There should be a pop-up window when you hover over an entity or maybe right click on it (I forget, been a while); it pops up in the upper left of the screen. I always use it to make sure that my line is exactly as long as I want it to be (for castles I use 10 foot lines and for houses I use 8 foot lines...if I wanted to be really anal I would set the lines for 16 inches plus 1 3/4 inches -- which is how far the studs are apart in a modern wall plus the thickness of the 2x4). If you're drawing out a line there should be a small lil window on the bottom right of the screen that shows exactly how long it is as you're drawing it...you can type a number into that box and the line will jump to that length (just don't forget the ' for feet and the " for inches).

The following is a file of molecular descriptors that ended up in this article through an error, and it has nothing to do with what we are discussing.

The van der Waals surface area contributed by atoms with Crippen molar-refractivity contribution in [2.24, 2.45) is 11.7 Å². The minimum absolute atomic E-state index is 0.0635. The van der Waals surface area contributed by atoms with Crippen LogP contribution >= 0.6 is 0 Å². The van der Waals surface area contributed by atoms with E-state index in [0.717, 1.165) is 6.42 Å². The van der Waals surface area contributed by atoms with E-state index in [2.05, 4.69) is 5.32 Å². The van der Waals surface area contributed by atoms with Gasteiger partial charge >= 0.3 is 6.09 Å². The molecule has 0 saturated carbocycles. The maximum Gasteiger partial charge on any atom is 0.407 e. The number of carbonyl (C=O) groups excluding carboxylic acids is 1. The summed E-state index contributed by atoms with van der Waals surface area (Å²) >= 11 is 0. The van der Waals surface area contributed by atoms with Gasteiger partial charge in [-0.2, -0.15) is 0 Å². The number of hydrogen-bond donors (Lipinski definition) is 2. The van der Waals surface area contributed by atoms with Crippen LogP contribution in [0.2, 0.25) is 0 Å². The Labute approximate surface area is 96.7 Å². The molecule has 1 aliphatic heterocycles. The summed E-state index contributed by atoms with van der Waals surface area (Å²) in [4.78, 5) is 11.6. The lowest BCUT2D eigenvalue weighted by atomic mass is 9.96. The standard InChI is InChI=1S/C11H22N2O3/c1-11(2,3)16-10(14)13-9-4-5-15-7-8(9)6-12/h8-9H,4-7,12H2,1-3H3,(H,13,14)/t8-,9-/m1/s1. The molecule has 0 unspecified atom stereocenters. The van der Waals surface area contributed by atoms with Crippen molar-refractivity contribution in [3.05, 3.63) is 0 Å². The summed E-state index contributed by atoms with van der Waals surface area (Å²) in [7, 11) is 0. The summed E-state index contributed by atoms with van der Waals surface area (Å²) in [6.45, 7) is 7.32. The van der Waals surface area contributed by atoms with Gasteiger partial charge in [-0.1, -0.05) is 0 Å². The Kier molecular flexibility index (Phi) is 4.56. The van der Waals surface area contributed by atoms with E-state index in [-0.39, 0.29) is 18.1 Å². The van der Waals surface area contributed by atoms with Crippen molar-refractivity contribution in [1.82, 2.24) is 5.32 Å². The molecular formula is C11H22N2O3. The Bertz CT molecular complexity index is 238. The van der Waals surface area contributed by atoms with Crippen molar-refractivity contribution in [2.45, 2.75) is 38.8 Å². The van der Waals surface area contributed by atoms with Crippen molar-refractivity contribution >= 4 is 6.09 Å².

Steel General
05-16-2009, 02:06 PM
Pretty neat looking (even if you are not toally happy w/SU), I've yet to try it.

Oh well, one of these days.

05-16-2009, 02:59 PM
That's more or less what I've been doing, creating grids of lines and using the move tool with specific points on an object/line.

I want my donuts and spheres though.

05-16-2009, 05:51 PM

I love reading about different numbering systems then our know BASE 10 system.

I am familiar with (thanx to CCNA) with the binary System (or Base 2), so 100111 = 39, and I just finished reading a Harry Turtledove Novel "A World of Difference. The Novel postulates a 'WHAT IF' Mars was a little bigger than Earth, and actually supported life (intelligent life) that was discovered by the Viking Lander.